A nation of shopkeepers

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IT’S not every talk at the Mitford WI when the members can listen enthralled despite what at first sight did not seem the most inspiring of subjects, i.e A Nation of Shopkeepers, but the February meeting, the first of the year, proved to be the exception.

Mr Suddaby, a retired retailer, was suggesting that when Napoleon Bonaparte had given us this description he was most definitely underestimating us. In those years we were a nation of global merchants, competing only with Holland as the major rival, in trading around the entire world.

We were also the leaders in innovation, from iron bridges to the first railways, and because of the major transport links that had been developed, the thousands of small shops throughout the kingdom could be sure of providing the five basic grocery items of candles, sugar, flour, tea and potatoes.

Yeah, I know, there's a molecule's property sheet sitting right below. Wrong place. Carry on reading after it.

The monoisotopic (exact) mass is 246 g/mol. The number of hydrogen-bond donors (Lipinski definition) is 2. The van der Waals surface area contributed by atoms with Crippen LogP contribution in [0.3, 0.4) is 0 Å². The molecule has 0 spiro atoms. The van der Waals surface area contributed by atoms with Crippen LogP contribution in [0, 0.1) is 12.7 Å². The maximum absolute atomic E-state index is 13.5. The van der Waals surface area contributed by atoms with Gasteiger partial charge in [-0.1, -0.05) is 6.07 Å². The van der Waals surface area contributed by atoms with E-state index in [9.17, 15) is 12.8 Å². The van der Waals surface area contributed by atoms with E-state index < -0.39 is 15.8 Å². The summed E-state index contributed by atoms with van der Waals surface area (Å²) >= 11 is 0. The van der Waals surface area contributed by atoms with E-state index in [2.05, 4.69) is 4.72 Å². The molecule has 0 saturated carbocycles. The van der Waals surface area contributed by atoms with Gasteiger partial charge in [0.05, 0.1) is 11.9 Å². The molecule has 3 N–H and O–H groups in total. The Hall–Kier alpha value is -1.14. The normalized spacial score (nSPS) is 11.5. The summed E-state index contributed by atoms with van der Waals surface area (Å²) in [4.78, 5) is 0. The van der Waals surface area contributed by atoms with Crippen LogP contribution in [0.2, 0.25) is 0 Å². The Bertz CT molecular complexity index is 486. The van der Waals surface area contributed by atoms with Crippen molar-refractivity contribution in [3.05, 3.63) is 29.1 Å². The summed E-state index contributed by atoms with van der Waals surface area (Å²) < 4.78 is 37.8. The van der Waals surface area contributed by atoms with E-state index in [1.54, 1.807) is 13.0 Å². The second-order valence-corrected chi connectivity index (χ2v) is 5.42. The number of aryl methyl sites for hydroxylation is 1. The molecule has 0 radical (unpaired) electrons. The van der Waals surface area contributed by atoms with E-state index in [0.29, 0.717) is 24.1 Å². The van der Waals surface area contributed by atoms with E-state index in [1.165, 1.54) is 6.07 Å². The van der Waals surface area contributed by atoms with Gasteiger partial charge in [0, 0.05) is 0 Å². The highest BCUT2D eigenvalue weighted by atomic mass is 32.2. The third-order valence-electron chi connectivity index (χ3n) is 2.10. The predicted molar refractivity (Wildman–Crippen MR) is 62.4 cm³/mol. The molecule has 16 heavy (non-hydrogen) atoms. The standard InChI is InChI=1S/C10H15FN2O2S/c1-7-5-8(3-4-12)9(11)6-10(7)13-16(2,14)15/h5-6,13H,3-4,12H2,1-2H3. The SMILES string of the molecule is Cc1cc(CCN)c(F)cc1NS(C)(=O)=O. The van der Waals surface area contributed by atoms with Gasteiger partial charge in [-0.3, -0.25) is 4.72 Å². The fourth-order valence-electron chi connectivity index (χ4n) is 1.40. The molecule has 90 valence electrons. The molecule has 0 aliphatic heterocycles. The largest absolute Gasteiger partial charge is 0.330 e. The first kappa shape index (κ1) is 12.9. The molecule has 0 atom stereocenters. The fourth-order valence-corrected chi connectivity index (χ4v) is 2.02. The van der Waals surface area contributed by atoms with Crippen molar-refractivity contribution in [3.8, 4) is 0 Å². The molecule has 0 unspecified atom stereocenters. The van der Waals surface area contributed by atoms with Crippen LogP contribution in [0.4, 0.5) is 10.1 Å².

Mr Suddaby then expanded the theme by going back to the very humble origins of some of our major stores. M&S with ‘everything for a penny’, Tesco selling First World War surplus tinned food and the Co-op and John Lewis, where customers and staff can become partners in the business.

He concluded by asking the question: Where will the next 100 years lead us? There were a number of interesting suggestions and it is quite clear that our concept of the nation of shopkeepers will be very different from that of today.

All in all, with the interest and breadth of subject, this was a talk not to be missed.